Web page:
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Please enter the email address and password used at registration. In some cases, multiple generations of men in the same family had worked on the line. If Press had every reason to send his client south, though, he lacked any special affection for Huntsville. For one thing, he explained to me, the airport had a shortage of worthwhile direct flights. For another, the technical labor pool was limited compared with those of larger cities. Press fine-tuned his list, disclosed the name of his client, and flew to Huntsville for a series of meetings, still skeptical.
They flipped their cards one by one. The Tennessee Valley Authority would provide discounted electricity. Press could scarcely believe his good fortune. In exchange for tens of millions in incentives, Remington had only to commit to a few terms, laid out in a fat document called a development agreement.
First, it had to hire enough employees every year so that, in , it would have a local work force of 1, All parties signed. Private-equity firms typically replace existing managers and install handpicked lieutenants. At Remington, George Kollitides was made chief executive in A Cerberus managing director until that year, Kollitides was a private-equity star and a fixture in New York philanthropy circles. He received his M. Kollitides declined to comment for this article.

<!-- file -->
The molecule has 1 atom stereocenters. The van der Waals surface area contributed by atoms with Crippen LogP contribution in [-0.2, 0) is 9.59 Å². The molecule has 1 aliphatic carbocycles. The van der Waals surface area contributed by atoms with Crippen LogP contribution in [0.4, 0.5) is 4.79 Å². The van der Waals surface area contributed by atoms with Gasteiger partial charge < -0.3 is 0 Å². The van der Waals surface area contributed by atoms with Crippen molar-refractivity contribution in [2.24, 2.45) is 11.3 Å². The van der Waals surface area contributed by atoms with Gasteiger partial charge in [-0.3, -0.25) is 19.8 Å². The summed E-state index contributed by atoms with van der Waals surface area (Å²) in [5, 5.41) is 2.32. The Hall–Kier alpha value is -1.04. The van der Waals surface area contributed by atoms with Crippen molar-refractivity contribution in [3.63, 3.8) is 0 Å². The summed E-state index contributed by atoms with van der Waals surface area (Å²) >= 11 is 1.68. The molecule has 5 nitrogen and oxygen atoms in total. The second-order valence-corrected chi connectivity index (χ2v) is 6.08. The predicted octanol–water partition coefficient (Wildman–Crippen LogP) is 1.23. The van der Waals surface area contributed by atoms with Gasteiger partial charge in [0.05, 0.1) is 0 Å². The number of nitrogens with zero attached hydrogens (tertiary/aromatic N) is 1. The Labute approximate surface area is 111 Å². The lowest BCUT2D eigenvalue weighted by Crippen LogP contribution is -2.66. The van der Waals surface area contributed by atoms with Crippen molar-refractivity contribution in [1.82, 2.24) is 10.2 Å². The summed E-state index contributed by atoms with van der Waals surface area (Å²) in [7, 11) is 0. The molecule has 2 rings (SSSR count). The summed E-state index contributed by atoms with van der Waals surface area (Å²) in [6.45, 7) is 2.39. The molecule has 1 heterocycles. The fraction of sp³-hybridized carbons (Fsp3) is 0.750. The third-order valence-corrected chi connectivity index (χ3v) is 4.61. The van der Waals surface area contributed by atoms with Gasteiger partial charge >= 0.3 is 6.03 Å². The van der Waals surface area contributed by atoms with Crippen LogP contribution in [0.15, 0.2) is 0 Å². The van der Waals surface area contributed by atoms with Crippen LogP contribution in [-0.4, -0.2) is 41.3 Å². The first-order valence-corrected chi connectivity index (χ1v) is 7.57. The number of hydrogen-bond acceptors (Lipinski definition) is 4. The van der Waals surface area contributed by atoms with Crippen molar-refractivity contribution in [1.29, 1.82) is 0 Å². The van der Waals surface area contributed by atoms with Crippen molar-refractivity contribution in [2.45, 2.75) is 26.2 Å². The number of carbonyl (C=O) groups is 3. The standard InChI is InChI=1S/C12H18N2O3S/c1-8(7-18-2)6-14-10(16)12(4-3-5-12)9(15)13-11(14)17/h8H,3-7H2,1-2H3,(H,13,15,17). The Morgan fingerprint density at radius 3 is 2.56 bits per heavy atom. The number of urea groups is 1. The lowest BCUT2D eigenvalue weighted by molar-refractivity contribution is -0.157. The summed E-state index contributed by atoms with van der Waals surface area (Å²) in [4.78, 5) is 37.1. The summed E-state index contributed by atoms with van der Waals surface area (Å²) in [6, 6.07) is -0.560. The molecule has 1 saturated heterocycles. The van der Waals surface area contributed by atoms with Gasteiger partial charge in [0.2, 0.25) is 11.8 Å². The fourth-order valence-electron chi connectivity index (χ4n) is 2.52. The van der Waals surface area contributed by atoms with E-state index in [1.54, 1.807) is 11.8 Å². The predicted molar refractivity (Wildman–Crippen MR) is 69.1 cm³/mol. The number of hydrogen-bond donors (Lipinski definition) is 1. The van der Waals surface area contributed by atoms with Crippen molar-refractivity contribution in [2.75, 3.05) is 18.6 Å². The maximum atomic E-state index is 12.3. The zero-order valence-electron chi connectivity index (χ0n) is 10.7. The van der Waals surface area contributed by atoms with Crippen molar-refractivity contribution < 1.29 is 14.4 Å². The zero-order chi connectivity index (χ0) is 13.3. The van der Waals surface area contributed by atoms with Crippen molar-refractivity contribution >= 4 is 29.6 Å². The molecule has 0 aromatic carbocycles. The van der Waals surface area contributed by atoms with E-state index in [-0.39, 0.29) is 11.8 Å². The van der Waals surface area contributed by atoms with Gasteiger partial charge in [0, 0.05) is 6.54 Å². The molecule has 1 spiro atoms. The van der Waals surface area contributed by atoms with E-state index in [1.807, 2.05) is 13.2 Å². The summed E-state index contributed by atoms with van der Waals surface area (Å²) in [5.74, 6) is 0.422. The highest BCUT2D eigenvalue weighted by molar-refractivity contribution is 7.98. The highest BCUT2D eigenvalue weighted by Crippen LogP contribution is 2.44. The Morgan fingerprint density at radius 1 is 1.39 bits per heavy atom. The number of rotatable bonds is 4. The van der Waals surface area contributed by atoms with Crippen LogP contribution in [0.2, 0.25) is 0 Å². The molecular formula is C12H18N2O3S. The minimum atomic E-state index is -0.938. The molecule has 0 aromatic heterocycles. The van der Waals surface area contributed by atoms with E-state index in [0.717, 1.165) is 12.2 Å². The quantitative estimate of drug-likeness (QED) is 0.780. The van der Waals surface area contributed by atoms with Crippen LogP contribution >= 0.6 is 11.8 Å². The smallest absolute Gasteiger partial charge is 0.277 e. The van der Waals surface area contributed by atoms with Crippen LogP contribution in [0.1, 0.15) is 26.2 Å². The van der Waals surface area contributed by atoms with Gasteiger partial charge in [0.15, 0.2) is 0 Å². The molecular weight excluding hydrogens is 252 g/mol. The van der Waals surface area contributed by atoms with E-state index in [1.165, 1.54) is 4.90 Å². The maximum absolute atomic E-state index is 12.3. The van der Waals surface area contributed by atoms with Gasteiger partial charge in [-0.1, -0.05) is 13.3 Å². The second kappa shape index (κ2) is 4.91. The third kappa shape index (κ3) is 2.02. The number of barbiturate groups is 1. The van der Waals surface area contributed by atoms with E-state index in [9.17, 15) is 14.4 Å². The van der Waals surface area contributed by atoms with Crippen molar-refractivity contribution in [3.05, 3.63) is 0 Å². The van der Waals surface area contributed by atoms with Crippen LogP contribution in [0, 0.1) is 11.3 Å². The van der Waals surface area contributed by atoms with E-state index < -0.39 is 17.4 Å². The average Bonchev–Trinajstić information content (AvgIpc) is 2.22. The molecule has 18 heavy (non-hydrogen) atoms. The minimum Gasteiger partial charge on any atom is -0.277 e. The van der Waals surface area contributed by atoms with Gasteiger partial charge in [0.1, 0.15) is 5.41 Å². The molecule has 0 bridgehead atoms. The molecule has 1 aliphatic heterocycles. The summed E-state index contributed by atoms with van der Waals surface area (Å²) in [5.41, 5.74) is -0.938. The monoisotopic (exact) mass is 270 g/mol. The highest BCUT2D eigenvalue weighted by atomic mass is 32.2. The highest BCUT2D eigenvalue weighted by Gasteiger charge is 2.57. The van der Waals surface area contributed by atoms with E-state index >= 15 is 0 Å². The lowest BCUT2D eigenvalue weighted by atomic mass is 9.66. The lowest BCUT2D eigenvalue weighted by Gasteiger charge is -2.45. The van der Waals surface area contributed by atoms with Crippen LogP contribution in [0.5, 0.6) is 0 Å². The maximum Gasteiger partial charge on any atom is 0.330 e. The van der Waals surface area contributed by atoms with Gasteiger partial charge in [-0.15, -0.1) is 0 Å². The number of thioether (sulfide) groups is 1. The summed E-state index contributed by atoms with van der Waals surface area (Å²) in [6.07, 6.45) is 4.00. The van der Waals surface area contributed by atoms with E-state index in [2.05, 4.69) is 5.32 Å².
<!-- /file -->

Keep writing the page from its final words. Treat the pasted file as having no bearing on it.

Handsome and charming, he persuaded a number of sought-after executives to relocate to Huntsville. George convinced me that they had a dream in Huntsville, and I believed him. The dream was lofty and ambitious, and Huntsville was only a piece of it. Cerberus had been trying for years to assemble a dominant American gun company. First, in , it purchased Bushmaster, known for its ARstyle rifles.
In Ilion, where Remington has operated for years on the same site — unfinished weapons had to travel from one brick building to the next — people lost their jobs. There were layoffs at Montana Rifleman in Kalispell, Mont. The Advanced Armament Corporation, a manufacturer of suppressors and silencers, closed its plant in Georgia, and 68 people were let go from D. Panther Arms in St. Cloud, Minn. What remained was to increase profit margins by combining all these scattered production lines into a single megafactory.